Finally I simply said, "You stuck a bandage on the
wound, but it hasn't yet healed."
"But how can that be?" She looked at me intently. "It's
been twenty-eight years!"
"Most things fade over time," I explained, "but traumas
tend to stay fresh unless treated."
Certain wounds touch the very core of who we are. It
might be our personality, situation, or age that makes us
more vulnerable to these wounds. It could also be the
intensity, length of time, or person who wounded us that
makes them so painful. Yet whatever the reason, these
wounds are more traumatic than other difficulties we may
Most memories are stored in our mind chronologically.
As time passes, even if the facts and images remain vivid,
the intensity softens, and they have less impact on the here
and now. Traumas, however, are stored topically. This means
the pain does not fade with time. When we focus on this
type of wound, regardless of whether the pain occurred
long ago or yesterday, it holds the same intensity as when it
How Is Your Wound Affecting You?
The following quiz lists some symptoms that commonly
occur following a wound. Understanding your hurts and
how they might be affecting you is the first step to healing.
You may have become so accustomed to your wound that
you're hardly even aware of it. Lack of awareness, however,
isn't always the same as healing. That deep hurt you've put
out of your mind can still affect your life in many obvious
and subtle ways.
Take a moment and read through each symptom below,
marking those that you have experienced more than once
in the past week. Then go back to consider what might be
behind each affirmative response. Ask yourself questions
like: Are these thoughts, feelings, and behaviors normal for me,
or the exception? Which of these symptoms feels the most overwhelming?
How long do they last? What appears to trigger
them? How disruptive are they to the flow of daily life?
As you read through the list, be careful of the tendency
to rationalize, minimize, or explain away your unhappiness.
Try not to dismiss your responses with statements like
"This is just the way life is" or "Everybody has their hurts"
or "I could be doing a lot worse." Once finished, add up
the check marks to see how deep your wounding is and
how strongly it is currently affecting you. The key at the
end of the quiz will help you see what you need to do next.
You spontaneously become tearful for no apparent
You find yourself eating when you aren't hungry.
You are fearful about taking risks.
It is difficult to truly trust people, even yourself.
At times you don't like yourself.
Feelings of guilt and shame can be overwhelming.
You struggle with periods of deep anger or depression.
The world doesn't feel like a safe place.
You wish you could live your life over again.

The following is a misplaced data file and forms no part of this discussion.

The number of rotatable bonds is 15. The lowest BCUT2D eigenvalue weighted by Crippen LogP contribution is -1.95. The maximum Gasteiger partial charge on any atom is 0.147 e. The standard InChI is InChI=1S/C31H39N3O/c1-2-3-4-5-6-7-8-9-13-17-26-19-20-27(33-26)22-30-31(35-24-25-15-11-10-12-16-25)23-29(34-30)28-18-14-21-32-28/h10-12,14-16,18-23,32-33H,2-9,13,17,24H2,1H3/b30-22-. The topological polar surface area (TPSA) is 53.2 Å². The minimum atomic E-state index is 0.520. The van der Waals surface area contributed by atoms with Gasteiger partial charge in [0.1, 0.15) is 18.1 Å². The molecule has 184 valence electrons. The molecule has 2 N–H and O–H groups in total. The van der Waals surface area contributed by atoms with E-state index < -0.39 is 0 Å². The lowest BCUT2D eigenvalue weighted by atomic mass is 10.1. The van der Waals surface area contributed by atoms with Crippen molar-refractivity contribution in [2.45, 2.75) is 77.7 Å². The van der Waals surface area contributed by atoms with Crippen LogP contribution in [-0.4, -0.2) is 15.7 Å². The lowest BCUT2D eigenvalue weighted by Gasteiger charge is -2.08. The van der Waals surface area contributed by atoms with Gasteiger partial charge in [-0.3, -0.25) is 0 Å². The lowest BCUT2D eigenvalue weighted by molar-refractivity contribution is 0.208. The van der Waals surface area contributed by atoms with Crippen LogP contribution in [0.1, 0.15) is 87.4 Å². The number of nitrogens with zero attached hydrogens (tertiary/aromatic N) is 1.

You feel like something is wrong with you.
You are easily startled.
You feel lonely and detached from others.
You do certain things to try to numb yourself from
the inner pain.
Your future doesn't seem very positive.
It's hard to let go of the past.
You're always expecting something bad to happen.
Life doesn't seem very fair.
Nightmares, flashbacks, or emotional flooding can
leave you upset for days.
Feeling safe and protected is very important to you.
It's hard for you to fully relax.
If you checked . Your wounds are probably .
1-6 Mild to moderate-be careful
7-12 Serious-you need to do something
13-20 Severe-get help now!
There Is Always Hope
Wounds are a part of reality, and reality frequently offers
large portions of hurt and harshness. When I was at one of
the lowest points of my life, I remember crying out to God
but feeling like there was no response. More accurately, the
pain was so consuming that I could neither see nor hear the
God I wanted so much to lean upon.
It was at that point that I turned to wise and godly
counsel. Surely, they could give me hope. They told me to
pray more and read Scripture more and trust God more.
These are good things.
Every one of them.
But they did nothing to ease my pain.
Instead, their answers felt like salt and sand rubbed
deeper into the wound. My "counselors" gave me formulas.
But nobody listened, nobody came close, nobody cried.
They gave their quick fix and kept their distance. I shook
my head and walked away, feeling alone and abandoned.
Out of this situation I became determined to understand
how to relate to people in pain. I wanted to learn how
to give compassion and comfort. In Jeremiah's darkest hour
he heard God say, "I will give you back your health and heal
your wounds" (30:17, NLT). This is the promise we all yearn
for when we feel the most desperate and hopeless. King
David wept as he wrote, "My heart is wounded within me"
Hannah Whitall Smith, one of the bestselling Christian
writers of all time, went through periods of deep discouragement
and despair. Four of her seven children died before
adulthood. One daughter left her husband for an artist and
another daughter left her faith to marry atheist Bertrand
Russell. Her husband was an international evangelist who
had several nervous breakdowns and several affairs, which led
to a public scandal. Friends abandoned her, and arthritis
shadowed her days with great physical pain. Yet through it all
she held on to her faith, writing books like The Christian's
Secret of a Happy Life and The God of All Comfort.
At one point of overwhelming stress and pain, she wrote,
"See God in everything, and God will calm and color all that
thou dost see." In the midst of your wounds we wish to help
you not only see God, but also feel His strong, gentle arms
holding you . comforting you . supporting you . and never
letting you go.
Questions for Reflection
1. What did you identify with in the list of wounds
on pages 19-20?
2. How do these struggles make your day-to-day
life more of a challenge?
3. Within your circle of acquaintance, who do you
know who has experienced painful wounds?
Have they been able to move forward? What
helped them the most?
4. Take thirty minutes in the next few days to sit
outside and inhale deep breaths of fresh air. Note
the sounds and smells around you.